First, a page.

Of the 79 participants, 77 had valid data for the STT, as two were excluded for sweetness ratings that did not approximate a linear increase with increasing concentrations and were sta- tistical outliers for that slope value (Z < −3.33 for each). An additional 5 participants were excluded for missing all anhe- donia measures and bio-demographic data (e.g., menstrual phase) due to experimenter error (both a priori reasons for excluding participants). This resulted in 72 participants used in final analyses (76% women; mean age: 19.11; SD = 2.07; range 18 to 28). For race, 75.0% identified as BWhite,^ 8.3% as BBlack,^ 8.3% as BAsian, 4.2% as BOther,^ 2.8% as BMixed,^ and one participant declined to answer. Independent of race, 34.7% identified as BHispanic/ Latino(a).^ Two participants reported selective-serotonin re- uptake inhibitor (SSRI) medication use at the time of testing. The remaining participants denied current psychotropic and narcotic medication use.


Self-Report Scales

The Reinforcement Sensitivity Theory of Personality Questionnaire (RST-PQ; Corr and Cooper 2016) was admin- istered during the online phase, which consists of 65 state- ments with a response key asking the participant to rate how much the statement describes them in general – ranging from B1 – Not At All^ to B4 – Highly.^ The RST-PQ produces six scales – four behavioral activation system subscales: Reward Interest, Goal-Drive Persistence, Reward Reactivity, and Impulsivity, along with scales for the Behavioral Inhibition System (BIS) and Flight-Freeze- Avoidance System (FFAS). The reliability and validity of the RST-PQ have received ad- ditional recent support in chronic pain samples (Amiri et al. 2017), and through relationships found with event-related po- tentials from electroencephalogram (Kaye et al. 2018; De Pascalis et al. 2017). The Big Five Aspect Scales (BFAS; DeYoung et al. 2007) was also administered online, and con- sists of 100 statements with a response key asking the partic- ipant to rate how accurately the statement reflects how they generally are – ranging from B1 – Very Inaccurate^ to B5 – Very Accurate.^ The BFAS results in the traditional big five factors along with two aspects for each factor: Neuroticism (Volatility, Withdrawal), Agreeableness (Compassion, Politeness), Conscientiousness (Industriousness, Orderliness), Extraversion (Enthusiasm, Assertiveness), and Openness/Intellect (Openness, Intellect). The validity of BFAS aspect scales have been supported with specific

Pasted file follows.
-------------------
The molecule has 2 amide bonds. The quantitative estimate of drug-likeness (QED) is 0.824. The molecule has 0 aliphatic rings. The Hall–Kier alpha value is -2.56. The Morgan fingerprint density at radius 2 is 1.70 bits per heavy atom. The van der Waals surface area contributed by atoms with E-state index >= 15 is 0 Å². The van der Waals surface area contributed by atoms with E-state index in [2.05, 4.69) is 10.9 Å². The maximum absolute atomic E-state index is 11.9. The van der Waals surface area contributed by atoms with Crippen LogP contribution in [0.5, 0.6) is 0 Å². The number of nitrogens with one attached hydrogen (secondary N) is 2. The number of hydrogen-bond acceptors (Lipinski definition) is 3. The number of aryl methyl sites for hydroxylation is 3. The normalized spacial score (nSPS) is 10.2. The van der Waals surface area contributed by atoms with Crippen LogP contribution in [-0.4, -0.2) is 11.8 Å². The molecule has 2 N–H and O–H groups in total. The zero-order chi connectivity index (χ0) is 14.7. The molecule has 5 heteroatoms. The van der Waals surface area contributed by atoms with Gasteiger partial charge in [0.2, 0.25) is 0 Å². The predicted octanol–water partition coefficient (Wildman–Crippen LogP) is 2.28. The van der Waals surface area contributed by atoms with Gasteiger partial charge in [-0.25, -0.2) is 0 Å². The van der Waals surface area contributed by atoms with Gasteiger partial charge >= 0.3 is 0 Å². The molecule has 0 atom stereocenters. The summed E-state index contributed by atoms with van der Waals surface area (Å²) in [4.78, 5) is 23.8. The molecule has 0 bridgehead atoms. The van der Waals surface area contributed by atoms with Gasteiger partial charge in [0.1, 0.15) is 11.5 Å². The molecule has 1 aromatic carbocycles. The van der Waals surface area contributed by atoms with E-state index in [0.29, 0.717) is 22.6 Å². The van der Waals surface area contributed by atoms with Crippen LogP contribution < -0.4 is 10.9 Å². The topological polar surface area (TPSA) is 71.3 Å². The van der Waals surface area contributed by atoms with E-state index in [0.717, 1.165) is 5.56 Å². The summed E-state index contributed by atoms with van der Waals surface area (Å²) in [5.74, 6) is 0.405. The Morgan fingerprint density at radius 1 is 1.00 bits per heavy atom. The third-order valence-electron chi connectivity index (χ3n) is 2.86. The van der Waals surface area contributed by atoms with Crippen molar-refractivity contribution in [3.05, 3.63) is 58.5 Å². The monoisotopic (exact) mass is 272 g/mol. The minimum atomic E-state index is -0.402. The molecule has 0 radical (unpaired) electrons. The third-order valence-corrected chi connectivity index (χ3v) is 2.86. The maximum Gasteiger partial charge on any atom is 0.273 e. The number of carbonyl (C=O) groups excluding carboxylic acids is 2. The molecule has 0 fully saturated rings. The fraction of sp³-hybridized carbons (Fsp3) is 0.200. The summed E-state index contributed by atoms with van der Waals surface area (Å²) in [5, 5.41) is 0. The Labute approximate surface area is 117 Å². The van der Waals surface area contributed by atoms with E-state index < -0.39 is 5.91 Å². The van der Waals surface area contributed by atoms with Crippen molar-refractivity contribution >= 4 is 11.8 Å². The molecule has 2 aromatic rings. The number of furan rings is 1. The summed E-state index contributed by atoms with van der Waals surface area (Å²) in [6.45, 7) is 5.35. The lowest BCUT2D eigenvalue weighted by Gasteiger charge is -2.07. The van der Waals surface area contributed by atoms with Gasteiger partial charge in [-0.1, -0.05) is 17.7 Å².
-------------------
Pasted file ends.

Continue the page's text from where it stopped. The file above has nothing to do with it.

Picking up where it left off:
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relationships to psychopathology (Allen et al. 2018; Quilty et al. 2014) and self-reported personality disorder symptoms (DeYoung et al. 2016).

During the day of STTassessment, we administered three anhedonia self-report scales – the 18-item Temporal Experience of Pleasure Scales, which includes subscales for anticipatory (TEPS-A) and consummatory (TEPS-C) anhedonia (Gard et al. 2007), the 17-item Anticipatory and Consummatory Interpersonal Pleasure Scale total score (ACIPS; Gooding and Pflum 2014), and the 14-item Snaith-Hamilton Pleasure Scale total score (SHAPS; Snaith et al. 1995). Unlike the TEPS, factor analysis has not supported separate factors for anticipatory and consum- matory anhedonia on the ACIPS (Gooding and Pflum 2014). Increased anhedonia is indicated by lower scores on the TEPS and ACIPS and higher scores on the SHAPS. The Cronbach alphas for the anhedonia scales in our sample were: TEPS-A (.76), TEPS-C (.75), ACIPS (.91), and SHAPS (.59).

Sweet Taste Test (STT)

The STT is a standardized assessment of hedonic response to sweet tastes in human participants (Kampov-Polevoy et al. 1997). Powdered sugar and distilled water were used to create five concentrations of sucrose solutions (approximately 0.05 M, 0.10 M, 0.19 M, 0.42 M, and 0.86 M). As a reference, Coca-Cola® is a 0.33 M solution. Participants received five trials of each of the five solutions in a blinded random order. During each trial, participants drank from a small plastic opaque cup containing 2 mL of solution, swished the solution in their mouth for about 5 s, and then expectorated into a container. Participants were asked to mark an BX^ on a 201 mm analog scale line to indicate perceived sweetness, from BNot sweet at all^ (left anchor) to BExtremely sweet^ (right anchor), and, on a separate scale, how much they liked it from BDislike it very much^ (left anchor) to BLike it very much^ (right anchor). Following the ratings, participants rinsed with distilled water and proceeded to the next trial. Ratings were then scored based on distance (in mm) of the BX^ from the left side of the respective scale line, and then averaged within the five concentrations.